proven the more specific claim that if those sets made by uniting the premises of an argument to
the negation of its conclusion are non-contradictory, then they are t-f consistent.
Here is a schematic representation of the relations between these claims:
1. If Γ t-f entails P then Γ yields P in SD
Ú Ú
2. If Γ ∪ {~P} is t-f inconsistent then Γ ∪ {~P} is contradictory
Þ Ý
~
Ý Þ
3. If Γ ∪ {~P} is non-contradictory then Γ ∪ {~P} is t-f consistent The claims all mean the same thing. The first half of claim 1 means the same thing as the
first half of claim 2, the second half of claim 1 means the same thing as the second half of claim
2, and claim 2 means the same thing as claim 3. So proving any one of the three proves the
others. Chapter 6.4 sets out to prove a generalized version of the clai
m 3 and thereby claim 1.
BRIEF COMPLETENESS PROOF
As always when you want to prove that a conditional sentence (in this case, if Γ is non-
contradictory, then it is t-f consistent), you begin by supposing the antecedent and then try to
show that accepting this supposition compels you to accept the consequent. So we suppose
that a set, Γ, is non-contradictory and then show that this supposition compels us to accept that
Γ must be t-f consistent as well. To prove that a set is t-f consistent, you have to find a truth
value assignment on which all the sentences in that set are true. A truth value assignment, in
turn, is defined by the way it assigns T’s and F’s to the different atomic sentences of SL.
To come up with such an assignment (and this is the characteristic feature of Henkin-style
proofs) we “expand” Γ into what is called a maximally non-contradictory set. We add sentences
one after another into Γ, on the condition that doing so does not make the expanded set we are
constructing contradictory. Sentences that would make our set contradictory do not get added
in. This generates a set that contains as many sentences as it could possibly contain without
becoming contradictory.
(As discussed in more detail in the notes on the compactness of SL, when we expand Γ into
a maximally non-contradictory set, we are careful to follow an enumerative order that gives
every one of the sentences of SL a place on an infinitely long list. This ensures that we don’t
miss any sentences — that we don’t pick forever from the infinitely many sentences of SL in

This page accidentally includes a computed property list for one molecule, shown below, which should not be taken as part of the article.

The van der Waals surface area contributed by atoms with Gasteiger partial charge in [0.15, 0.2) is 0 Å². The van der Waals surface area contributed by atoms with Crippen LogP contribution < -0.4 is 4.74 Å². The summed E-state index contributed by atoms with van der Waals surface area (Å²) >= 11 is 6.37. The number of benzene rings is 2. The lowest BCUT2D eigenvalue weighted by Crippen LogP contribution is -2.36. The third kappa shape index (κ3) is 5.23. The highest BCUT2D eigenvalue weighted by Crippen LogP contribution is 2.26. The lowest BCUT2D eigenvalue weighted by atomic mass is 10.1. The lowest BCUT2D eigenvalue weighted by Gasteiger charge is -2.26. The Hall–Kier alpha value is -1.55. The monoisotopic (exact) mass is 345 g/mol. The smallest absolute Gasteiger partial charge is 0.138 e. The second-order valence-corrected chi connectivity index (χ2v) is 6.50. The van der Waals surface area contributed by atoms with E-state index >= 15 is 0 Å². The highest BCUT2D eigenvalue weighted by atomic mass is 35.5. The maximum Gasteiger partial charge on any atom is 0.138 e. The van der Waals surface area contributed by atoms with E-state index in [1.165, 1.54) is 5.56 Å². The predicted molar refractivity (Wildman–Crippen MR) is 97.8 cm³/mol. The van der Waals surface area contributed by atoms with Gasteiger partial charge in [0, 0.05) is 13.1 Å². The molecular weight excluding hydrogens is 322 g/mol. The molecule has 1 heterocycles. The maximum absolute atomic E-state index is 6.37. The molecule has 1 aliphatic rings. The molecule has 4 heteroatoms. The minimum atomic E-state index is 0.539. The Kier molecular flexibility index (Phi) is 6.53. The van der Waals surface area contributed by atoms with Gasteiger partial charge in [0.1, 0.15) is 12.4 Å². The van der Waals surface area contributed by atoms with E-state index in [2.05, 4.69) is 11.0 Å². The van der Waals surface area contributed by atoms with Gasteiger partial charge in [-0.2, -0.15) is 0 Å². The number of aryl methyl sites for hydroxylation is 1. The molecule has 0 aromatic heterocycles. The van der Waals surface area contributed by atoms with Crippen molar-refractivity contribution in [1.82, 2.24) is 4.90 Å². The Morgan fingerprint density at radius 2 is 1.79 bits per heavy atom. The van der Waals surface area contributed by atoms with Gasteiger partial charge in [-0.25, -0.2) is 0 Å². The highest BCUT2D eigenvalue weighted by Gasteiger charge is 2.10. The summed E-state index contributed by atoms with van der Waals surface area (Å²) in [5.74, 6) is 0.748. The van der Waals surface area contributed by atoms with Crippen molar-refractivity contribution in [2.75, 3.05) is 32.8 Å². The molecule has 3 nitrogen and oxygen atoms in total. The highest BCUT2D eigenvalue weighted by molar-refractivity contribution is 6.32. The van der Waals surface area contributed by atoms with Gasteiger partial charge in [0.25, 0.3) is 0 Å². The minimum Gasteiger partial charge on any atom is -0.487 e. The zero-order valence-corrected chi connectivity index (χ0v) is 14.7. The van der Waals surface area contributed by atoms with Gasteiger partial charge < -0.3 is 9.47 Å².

such a way that we never pick certain sentences, as would happen if you only ever picked even
numbered sentences and never picked any odd ones.)
As it turns out, when we consider such a maximally non-contradictory set, Γ*, and when we
consider the restrictions that the individual derivation rules place on what sorts of sentences can
be excluded in and excluded from it, we are put in a position to argue that it cannot contain both
an atomic sentence and the negation of that atomic sentence, that it can contain a conjunction if
and only if it contains both conjuncts, that it can contain a disjunction if and only if it contains at
least one of its disjuncts, that it can contain a conditional if and only if it either does not contain
its antecedent or does contain its consequent, and that it can contain a biconditional if and only
if it either contains both of its immediate components or does not contain either of them. In
other words, the conditions concerning what sort of sentences the derivation rules allow us to
admit into Γ* mimic the semantic rules for the connectives. This puts us in a position to argue
by mathematical induction on the number of connectives in sentences, that the truth value
assignment, α*, that assigns a T to all the atomic sentences in Γ* and an F to all the other
atomic sentences must make all and only those sentences that are contained in Γ* true. This
means that Γ* must be t-f consistent, from which it follows that Γ, around which Γ* was written, is
t-f consistent as well.
In somewhat more detail, here is a sketch of the entire argument: 1. Suppose: Aset, Γ, of sentences of SL is non-contradictory.
2. Then it is possible to take each of the infinitely many sentences of SL, P , P , 1 2
P 3 … from first on (in the order specified on pp. 268-269 and discussed in
connection with the notes on the compactness of SL) and form the infinite
series of sets, Γ 1 Γ 2 Γ3, … such that:
- Γ1is Γ.
- If Γ ∪ {P } is non-contradictory, then Γ is Γ ∪ {P }; otherwise Γ =Γ .
1 1 2 1 1 2 1
- In general, if Γk∪ {P k is non-contradictory, then Γ k+1is Γk∪ {P }k
otherwise Γ k+1Γ k
3. Now, consider the union, Γ*, of all these sets.
4. Γ* is non-contradictory (so it is not possible to derive a sentence and its
negation from Γ*).
5. It is also maximally non-contradictory (so there is no sentence not already in Γ*
that could be added to it without making it contradictory).
From (4) and (5), it is possible to argue that:
- Γ* cannot contain an atomic sentence and its negation
- Γ* can contain a conjunction if and only if it contains both conjuncts
- Γ* can contain a disjunction if and only if it contains at least one of its
disjuncts
- Γ* can contain a conditional if and only if it either does not contain its
antecedent or does contain its consequent
- Γ* can contain a bicondtional if and only if it either contains both
immediate components or does not contain either of them.
6. Now consider a tva, α*, that assigns a T to every atomic sentence in Γ* and an
F to every atomic sentence not in Γ*.
7. By appeal to the clauses of (5), and to mathematical induction on the number
of occurrences of connectives in sentences of SL, α* must assign a T to
every sentence in Γ* and an F to every other sentence of SL.
8. Since Γ is a subset of Γ*, all the sentences in Γ are true on α*.
9. So Γ is t-f consistent.
10. Soif Γ is non-contradictory, then it is t-f consistent.
11. Soi,f Γ is t-f inconsistent, then it must be contradictory.
12. In particular, if a set, Γ ∪ {~P} is t-f inconsistent, then that set must be contradictory.
13. But this means that if Γ t-f entails P then Γ must yield P in SD.
The most questionable parts of this argument are the consequences drawn from line 5 and
line 7. (The clams at lines 4 and 5 also need justification, but they are intuitively plausible so
their justification is postponed here.) Before getting to that, however, there is a claim made at
line 2 that many students balk at accepting. This problem is discussed below, after which I
return to the explanation of the proof.